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Section: Scientific Foundations

Watermarking as a problem of communication with side information

Digital watermarking aims at hiding discrete messages into multimedia content. The watermark must not spoil the regular use of the content, i.e., the watermark should be non perceptible. Hence, the embedding is usually done in a transformed domain where a human perception model is exploited to assess the non perceptibility criterion. The watermarking problem can be regarded as a problem of creating a communication channel within the content. This channel must be secure and robust to usual content manipulations like lossy compression, filtering, geometrical transformations for images and video. When designing a watermarking system, the first issue to be addressed is the choice of the transform domain, i.e., the choice of the signal components that will host the watermark data. An extraction function E(.) going from the content space Im19 $\#119966 $ to the components space, isomorphic to Im20 $\#119825 ^N$ , must then first be defined.

The embedding process actually transforms a host vector Im21 $\#119829 $ into a watermarked vector Im22 $\#119829 _\#119856 $ . The perceptual impact of the watermark embedding in this domain must be quantified and constrained to remain below a certain level. The measure of perceptual distortion is usually defined as a cost function Im23 ${d(\#119829 _\#119856 -\#119829 )}$ in Im20 $\#119825 ^N$ constrained to be lower than a given distortion bound dw . Attack noise will be added to the watermark vector. In order to evaluate the robustness of the watermarking system and design counter-attack strategies, the noise induced by the different types of attack (e.g. compression, filtering, geometrical transformations, ...) must be modelled. The distortion induced by the attack must also remain below a distortion bound Im24 ${d{(\#119829 _\#119834 -\#119829 )}\lt d_a}$ . Beyond this distortion bound, the content is considered to be non usable any more. Watermark detection and extraction techniques will then exploit the knowledge of the statistical distribution of the vectors Im21 $\#119829 $ . Given the above mathematical model, one has then to design a suitable communication scheme. Direct sequence spread spectrum techniques are often used. The chip rate sets the trade-off between robustness and capacity for a given embedding distortion. This can be seen as a labelling process S(.) mapping a discrete message Im25 ${m\#8712 \#8499 }$ onto a signal in Im20 $\#119825 ^N$ .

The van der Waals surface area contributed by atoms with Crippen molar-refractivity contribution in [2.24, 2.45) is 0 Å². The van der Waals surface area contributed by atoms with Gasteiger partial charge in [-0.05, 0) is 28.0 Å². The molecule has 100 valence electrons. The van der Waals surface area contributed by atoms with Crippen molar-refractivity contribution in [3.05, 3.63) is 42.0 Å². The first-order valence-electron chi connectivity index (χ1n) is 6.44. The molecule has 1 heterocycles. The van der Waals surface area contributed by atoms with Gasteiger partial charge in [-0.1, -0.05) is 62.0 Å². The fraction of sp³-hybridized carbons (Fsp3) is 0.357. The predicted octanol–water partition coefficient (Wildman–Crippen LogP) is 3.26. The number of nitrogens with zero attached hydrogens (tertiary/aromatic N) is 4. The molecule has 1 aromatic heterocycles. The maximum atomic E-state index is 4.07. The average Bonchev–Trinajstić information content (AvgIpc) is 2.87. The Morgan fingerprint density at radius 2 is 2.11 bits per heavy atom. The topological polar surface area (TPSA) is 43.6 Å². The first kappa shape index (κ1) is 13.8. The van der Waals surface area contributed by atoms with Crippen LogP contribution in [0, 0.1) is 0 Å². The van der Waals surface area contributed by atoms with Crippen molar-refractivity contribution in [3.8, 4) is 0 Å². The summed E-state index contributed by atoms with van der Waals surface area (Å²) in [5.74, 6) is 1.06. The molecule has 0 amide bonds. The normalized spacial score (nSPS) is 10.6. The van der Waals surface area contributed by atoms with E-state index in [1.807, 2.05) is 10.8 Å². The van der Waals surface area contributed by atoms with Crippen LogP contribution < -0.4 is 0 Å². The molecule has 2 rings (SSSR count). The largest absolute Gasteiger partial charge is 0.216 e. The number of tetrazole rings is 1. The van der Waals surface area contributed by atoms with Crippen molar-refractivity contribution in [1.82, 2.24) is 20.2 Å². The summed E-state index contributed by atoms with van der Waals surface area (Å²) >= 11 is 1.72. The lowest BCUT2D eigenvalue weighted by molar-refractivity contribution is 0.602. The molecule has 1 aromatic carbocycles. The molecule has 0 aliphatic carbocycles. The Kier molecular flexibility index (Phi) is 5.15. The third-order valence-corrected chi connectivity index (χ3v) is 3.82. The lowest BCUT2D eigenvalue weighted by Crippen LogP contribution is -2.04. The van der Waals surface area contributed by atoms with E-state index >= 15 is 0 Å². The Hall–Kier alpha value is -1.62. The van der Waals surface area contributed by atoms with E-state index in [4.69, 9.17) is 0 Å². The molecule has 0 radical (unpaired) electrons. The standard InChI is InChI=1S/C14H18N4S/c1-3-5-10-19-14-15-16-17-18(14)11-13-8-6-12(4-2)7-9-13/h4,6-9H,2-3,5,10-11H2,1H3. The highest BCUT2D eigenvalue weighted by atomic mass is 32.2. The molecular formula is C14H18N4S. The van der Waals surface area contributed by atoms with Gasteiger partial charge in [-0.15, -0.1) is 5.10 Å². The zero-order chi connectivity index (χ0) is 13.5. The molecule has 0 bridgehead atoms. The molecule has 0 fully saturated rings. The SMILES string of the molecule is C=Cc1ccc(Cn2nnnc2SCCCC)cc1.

The decoding function S-1(.) is then applied to the received signal Im26 $\#119829 _\#119834 $ in which the watermark interferes with two sources of noise: the original host signal (Im21 $\#119829 $ ) and the attack (Im27 $\#119808 $ ). The problem is then to find the pair of functions {S(.), S-1(.)} that will allow to optimise the communication channel under the distortion constraints {dt, da} . This amounts to maximizing the probability to decode correctly the hidden message:

Im28 ${max\mtext Prob{[S^{-1}{(S{(m)}+\#119829 +\#119808 )}=m]}~\mtext under~\mtext constraints~{d_t,d_a}}$

A new paradigm stating that the original host signal Im21 $\#119829 $ shall be considered as a channel state only known at the embedding side rather than a source of noise, appeared recently. The watermark signal thus depends on the channel state: Im29 ${\#119826 =S(m,\#119829 )}$ . This new paradigm known as communication with side information, sets the theoretic foundations for the design of new communication schemes with increased capacity.


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